elder abuse, financial insecurity and exploitation
The most financially vulnerable include ethnic minority and immigrant older adults, those with a disability, and those in need of long-term care.
of households with adults age 60 and over—or 32 million households—are struggling financially today or are at risk of falling into economic insecurity as they age.
Financial exploitation of older adults is a prevalent and underreported crisis; in the U.S. it is estimated that older adults are exploited for an estimated $3 billion to $36 billion annually. Financial abuse of older adults is the most common type of elder abuse and is associated with significant health issues.
of adults age 65 and older will experience some form of elder abuse in a given year, with some older adults simultaneously experiencing more than one type of abuse.
Elder Abuse can be by family members, strangers, health care providers, caregivers, or friends. Types of abuse include physical, emotional, sexual, financial, abandonment, and neglect. Abuse can happen to any older adult, but it most happens to women, and especially to those who have no family or friends nearby and people with disabilities, memory issues, and dementia.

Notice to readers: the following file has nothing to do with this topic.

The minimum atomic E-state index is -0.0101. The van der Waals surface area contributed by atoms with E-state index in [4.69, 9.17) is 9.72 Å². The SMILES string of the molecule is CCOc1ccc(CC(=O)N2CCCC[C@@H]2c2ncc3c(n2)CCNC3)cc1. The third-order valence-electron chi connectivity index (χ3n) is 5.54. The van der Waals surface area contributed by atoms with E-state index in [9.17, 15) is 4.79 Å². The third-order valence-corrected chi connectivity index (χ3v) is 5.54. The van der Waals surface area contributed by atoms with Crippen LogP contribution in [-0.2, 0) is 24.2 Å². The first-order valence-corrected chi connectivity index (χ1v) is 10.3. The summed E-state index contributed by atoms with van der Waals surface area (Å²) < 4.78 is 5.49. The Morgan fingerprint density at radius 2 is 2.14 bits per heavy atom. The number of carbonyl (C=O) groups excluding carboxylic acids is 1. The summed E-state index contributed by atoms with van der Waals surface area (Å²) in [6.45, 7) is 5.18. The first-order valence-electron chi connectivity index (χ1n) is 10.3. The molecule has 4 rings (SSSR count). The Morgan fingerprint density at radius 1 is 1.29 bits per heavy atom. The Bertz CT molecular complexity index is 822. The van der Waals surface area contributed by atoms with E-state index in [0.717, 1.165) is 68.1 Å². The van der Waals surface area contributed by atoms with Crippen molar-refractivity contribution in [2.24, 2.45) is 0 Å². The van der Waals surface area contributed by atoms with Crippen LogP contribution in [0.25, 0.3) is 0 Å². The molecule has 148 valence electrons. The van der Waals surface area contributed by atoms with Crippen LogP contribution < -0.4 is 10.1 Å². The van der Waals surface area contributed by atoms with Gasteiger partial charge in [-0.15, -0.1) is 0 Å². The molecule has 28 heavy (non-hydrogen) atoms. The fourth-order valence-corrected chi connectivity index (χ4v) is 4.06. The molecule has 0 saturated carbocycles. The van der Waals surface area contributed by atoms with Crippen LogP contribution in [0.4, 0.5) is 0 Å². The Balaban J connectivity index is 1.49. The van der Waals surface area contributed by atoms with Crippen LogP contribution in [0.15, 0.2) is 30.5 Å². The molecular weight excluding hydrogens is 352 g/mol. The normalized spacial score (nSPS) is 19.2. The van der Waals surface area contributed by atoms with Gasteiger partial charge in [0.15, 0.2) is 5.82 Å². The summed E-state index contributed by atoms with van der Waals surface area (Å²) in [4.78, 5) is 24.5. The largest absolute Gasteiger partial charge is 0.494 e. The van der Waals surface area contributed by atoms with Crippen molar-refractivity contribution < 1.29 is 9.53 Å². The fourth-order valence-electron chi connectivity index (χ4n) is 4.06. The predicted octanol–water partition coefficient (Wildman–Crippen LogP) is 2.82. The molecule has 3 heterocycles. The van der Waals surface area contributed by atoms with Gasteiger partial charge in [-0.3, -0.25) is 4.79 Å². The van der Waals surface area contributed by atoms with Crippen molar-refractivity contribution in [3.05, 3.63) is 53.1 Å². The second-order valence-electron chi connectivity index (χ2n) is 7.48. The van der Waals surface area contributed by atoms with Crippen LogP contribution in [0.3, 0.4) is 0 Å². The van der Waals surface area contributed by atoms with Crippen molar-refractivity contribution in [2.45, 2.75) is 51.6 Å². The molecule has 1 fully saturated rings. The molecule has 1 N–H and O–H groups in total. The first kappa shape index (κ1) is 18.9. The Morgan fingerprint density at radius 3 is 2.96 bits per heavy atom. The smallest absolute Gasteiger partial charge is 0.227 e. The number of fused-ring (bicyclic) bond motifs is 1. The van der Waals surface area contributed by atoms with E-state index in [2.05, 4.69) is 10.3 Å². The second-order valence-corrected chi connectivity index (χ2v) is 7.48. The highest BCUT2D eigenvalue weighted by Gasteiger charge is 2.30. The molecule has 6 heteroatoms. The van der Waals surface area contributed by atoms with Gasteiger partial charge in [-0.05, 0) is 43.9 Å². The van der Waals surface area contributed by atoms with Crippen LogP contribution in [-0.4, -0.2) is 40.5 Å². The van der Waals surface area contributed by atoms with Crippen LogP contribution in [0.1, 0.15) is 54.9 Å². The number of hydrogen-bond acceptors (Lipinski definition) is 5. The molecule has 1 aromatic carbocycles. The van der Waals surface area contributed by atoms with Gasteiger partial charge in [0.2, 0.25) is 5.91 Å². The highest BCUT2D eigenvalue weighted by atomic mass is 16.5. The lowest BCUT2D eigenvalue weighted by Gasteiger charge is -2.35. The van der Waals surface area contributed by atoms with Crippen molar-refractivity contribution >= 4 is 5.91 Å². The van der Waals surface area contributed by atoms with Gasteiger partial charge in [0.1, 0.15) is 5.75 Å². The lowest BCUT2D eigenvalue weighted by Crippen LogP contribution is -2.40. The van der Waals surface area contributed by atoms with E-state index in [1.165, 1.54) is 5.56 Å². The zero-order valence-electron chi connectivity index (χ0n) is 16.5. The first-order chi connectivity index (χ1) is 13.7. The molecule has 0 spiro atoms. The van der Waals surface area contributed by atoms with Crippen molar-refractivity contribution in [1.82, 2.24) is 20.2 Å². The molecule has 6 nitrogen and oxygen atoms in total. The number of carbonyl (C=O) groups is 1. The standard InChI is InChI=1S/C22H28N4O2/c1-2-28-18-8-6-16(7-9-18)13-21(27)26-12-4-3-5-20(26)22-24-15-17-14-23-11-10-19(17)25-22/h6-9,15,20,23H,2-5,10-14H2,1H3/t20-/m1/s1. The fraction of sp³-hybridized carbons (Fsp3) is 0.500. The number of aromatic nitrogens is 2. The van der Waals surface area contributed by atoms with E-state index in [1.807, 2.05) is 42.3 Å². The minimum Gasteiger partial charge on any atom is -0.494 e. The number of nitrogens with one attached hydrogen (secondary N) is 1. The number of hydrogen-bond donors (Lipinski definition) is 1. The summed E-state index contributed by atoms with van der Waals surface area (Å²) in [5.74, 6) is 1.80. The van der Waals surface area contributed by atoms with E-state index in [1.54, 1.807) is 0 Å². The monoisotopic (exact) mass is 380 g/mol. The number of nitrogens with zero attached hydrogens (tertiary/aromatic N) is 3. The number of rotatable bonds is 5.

Older Adults Facing Growing Financial Insecurity in Retirement by Leading Age @ Umass Boston
USC team to study link between financial decision making and Alzheimer's disease by City News Service on msn.com
Economic Inequalities in Old Age
by Department of Economic and Social Affairs program on ageing.
Community-dwelling older adults who are low-income and disabled weathering financial challenges by Science Direct
The Financial Vulnerability of Older Adults by Institute for Public Health